Hamilton Heights Neighborhood Overview
Information concerning the neighborhood history, characteristics, institutions and organizations, planning and development.
The neighborhood is bounded by Dr. Martin Luther King Drive on the Northeast, the City limits on the Northwest, Page Avenue on the South, and Union Boulevard on the East. Hamilton Heights is a rectangular-shaped neighborhood, lying between the Wells/ Goodfellow and West End neighborhoods on the western edge of the City.
The area was once part of a Spanish land grant, that became known as Survey 3033 and was originally the property of Baptiste La Fleur. During colonial times, many passed though the area as they traveled between St. Louis and St. Charles along St. Charles Road (now Martin Luther King Boulevard). By the mid-1850’s, the land was subdivided and sold as smaller tracts. One such tract became the property and estate of Hamilton R. Gamble, governor of Missouri during the Civil War and namesake for the area. Rinkelville, an early settlement on the St. Charles Road, grew up around the Six Mile House operated by George Rinkel, Jr. In 1868, Erastus Wells, a St. Louis transit magnate, purchased a tract to the west of Rinkelville, and developed a fine country estate. In a move to provide access to the area and consequently aid in its development, Wells and others constructed and opened the West End Narrow Gauge Railway in 1878. A station was established at the line’s intersection with St. Charles Road near the Well’s estate and bore the name of Wellston. During the same period, the Citizen’s Railway Company operated a horse car line along St. Charles Road.
Such improvements in public transit proved essential to the development of the area. During the 1890’s, these lines became electrified streetcar lines and by the early 1900s, had been incorporated into a citywide transit system. During this same period, the Wellston Loop grew into a commercial district and much of the residential area was established. With the access provided by public transit residents of moderate and middle incomes were able to live further away from the central business districts. In the period of the 1904 World’s Fair, the area saw a dramatic increase in population and the establishment of many central institutions. During the early part of the 20thcentury, the area remained a predominately white middle-class community.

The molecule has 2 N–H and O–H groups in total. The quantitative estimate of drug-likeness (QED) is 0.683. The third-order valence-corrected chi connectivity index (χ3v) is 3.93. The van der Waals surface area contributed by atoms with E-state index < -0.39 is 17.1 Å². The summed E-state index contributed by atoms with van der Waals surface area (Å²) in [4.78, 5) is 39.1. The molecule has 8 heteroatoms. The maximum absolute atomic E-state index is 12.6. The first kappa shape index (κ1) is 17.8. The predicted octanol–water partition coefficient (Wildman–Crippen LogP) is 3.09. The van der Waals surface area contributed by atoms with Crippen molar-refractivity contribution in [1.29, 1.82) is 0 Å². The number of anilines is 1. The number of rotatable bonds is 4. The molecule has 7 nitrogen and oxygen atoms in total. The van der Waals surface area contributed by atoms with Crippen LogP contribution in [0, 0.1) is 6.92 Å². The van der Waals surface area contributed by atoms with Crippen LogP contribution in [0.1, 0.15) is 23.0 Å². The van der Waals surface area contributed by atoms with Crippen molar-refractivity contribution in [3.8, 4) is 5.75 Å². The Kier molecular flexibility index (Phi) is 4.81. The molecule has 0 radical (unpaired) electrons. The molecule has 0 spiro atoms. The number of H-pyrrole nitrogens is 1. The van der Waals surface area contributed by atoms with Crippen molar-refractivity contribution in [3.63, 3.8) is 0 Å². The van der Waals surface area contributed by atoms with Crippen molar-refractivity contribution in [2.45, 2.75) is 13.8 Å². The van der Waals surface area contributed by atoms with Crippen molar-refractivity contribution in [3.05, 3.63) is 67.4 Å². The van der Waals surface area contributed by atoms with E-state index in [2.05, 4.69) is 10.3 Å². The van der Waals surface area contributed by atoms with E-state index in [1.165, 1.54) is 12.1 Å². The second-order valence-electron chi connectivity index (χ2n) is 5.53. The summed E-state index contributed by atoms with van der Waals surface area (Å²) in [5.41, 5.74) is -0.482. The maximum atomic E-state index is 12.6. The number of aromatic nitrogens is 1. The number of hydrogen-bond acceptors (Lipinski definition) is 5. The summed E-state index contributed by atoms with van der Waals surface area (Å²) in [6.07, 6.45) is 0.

The 1950’s and 1960’s marked a period of transition for the area, as white residents moved out of the area and African American residents moved into the neighborhood. The majority of these newcomers were part of a large wave of African Americans into St. Louis from rural areas of the South following World War II. Many moved directly from these areas into the neighborhood. Long-time residents remember the area during this time as a close-knit community of African American families, its devoted residents and the vitality of the Wellston shopping district. Nonetheless, as many of the children in these families became adults, they moved elsewhere. This trend and the decline of the Wellston shopping district, beginning in the early 1970’s, signaled hard times for the neighborhood. As the housing market fell apart, lower-income residents moved into the neighborhood and homes lay vacant. In the 1980’s, problems of abandoned buildings, crime, drugs and teenage pregnancy arose. In response, a group concerned residents came together in 1987 to begin an effort to stabilize and improve the neighborhood, forming what is now Union West Community Corporation.